Monday, October 25, 2010

Tea for Two?

Philo asks,

"With people like O'Donnell, Angle, Paul, Miller, Buck, Paladino, ... running for the highest offices in the land as evidence, can we safely conclude this is the craziest election in the last fifty years?"
On the one hand, we've always had fringe characters running on the outsider platform. Minnesota did elect a professional wrestler as its governor not so long ago. In Louisiana, the former Grand Dragon of the Ku Klux Klan did receive a third of the popular vote. And, of course, let's John Ashcroft's loss to Mel Carnahan for Senate in Missouri despite the fact that the Carnahan campaign had probably the most significant public relations hurdle possible to deal with -- the fact that the candidate was dead at the time of the election.

But those were individual sideshows, not a general trend. What we have this year does seem different. It has been building for a while, of course, but it does seem to have reached critical mass in a peculiar and scary sort of way. There seem to be three related lines that have intersected this election: We don't need competent managers, but ideologically pure conservatives, the "Joe Sixpack" fetish,

Between the 70s and 80s, the elite pro-corporate conservatives struck a deal with the major figures among the religious, cultural conservatives to unite behind a conglomeration of their views. The corporate conservative anti-tax, anti-regulation message was framed as a smaller government message which then transformed into a broad anti-government message. When you have people who don't believe in the power of government who are then running to acquire the power of government, it means that they don't have to be the most capable individuals because they are there to destroy, to dismantle, not to accomplish anything.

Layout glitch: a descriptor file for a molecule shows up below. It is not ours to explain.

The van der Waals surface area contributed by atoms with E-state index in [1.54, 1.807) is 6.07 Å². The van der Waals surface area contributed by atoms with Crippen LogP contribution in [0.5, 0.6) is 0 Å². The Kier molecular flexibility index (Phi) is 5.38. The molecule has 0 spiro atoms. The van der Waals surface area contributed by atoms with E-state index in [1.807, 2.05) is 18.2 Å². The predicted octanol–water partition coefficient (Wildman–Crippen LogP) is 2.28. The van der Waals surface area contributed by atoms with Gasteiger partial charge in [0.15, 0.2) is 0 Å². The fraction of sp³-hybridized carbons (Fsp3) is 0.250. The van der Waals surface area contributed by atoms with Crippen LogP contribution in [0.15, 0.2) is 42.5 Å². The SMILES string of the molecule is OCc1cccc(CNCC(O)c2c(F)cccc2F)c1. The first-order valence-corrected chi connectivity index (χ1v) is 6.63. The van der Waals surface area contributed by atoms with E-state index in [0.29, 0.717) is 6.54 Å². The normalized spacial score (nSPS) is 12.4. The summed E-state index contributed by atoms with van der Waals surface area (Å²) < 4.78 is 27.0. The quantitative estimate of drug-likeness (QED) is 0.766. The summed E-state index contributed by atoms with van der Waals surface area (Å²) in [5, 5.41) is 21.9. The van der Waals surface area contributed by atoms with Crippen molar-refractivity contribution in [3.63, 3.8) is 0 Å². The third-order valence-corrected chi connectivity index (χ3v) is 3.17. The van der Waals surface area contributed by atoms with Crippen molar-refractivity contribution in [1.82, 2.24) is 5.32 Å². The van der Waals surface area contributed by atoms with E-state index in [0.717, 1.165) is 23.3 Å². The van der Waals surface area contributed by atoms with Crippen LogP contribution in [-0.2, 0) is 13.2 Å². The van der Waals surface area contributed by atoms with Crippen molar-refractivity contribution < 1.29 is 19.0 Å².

Add to this, the "Joe Sixpack" fetish of the media in which "real America" is white, Midwestern, Christian, and conservative. The goal to strip the working class vote from the Democrats is nothing new, it was the heart of Nixon's Southern Strategy and has been in play for decades. Part of this has been standard conservative rhetoric since William F. Buckley in the sixties argued that names picked at random from the phone book would be better for government than the best and the brightest Ivy League figures (especially the women and minorities) the Democrats placed in visible posts. "Elite" became a four-letter word and education the mark of a lack of knowledge and understanding. When combined with voter guides distributed in churches, you had a group that had not be used to political power suddenly greatly emboldened and Republicans winning elections.

Then with the rise of Sarah Palin, this group that had been the engine of the Republican Revolution decided that it would also claim the steering wheel. They no longer wanted to just vote for the conservative establishment, they wanted to rule the roost themselves. This, of course, scares the solid excrement from many of those who have long occupied positions of power in the Republican hierarchy. The tide they have been fomenting in order to surf to power was now washing over them. They had figured they were playing these people, getting them to do their bidding; but now they've come back expecting to be the ones with the power themselves. The check of the structure has been swamped and as a result you get a crop of candidates who are not the polished, vetted types of figures we are used to. The mediation of the organization has broken down and the result is something that is unusual.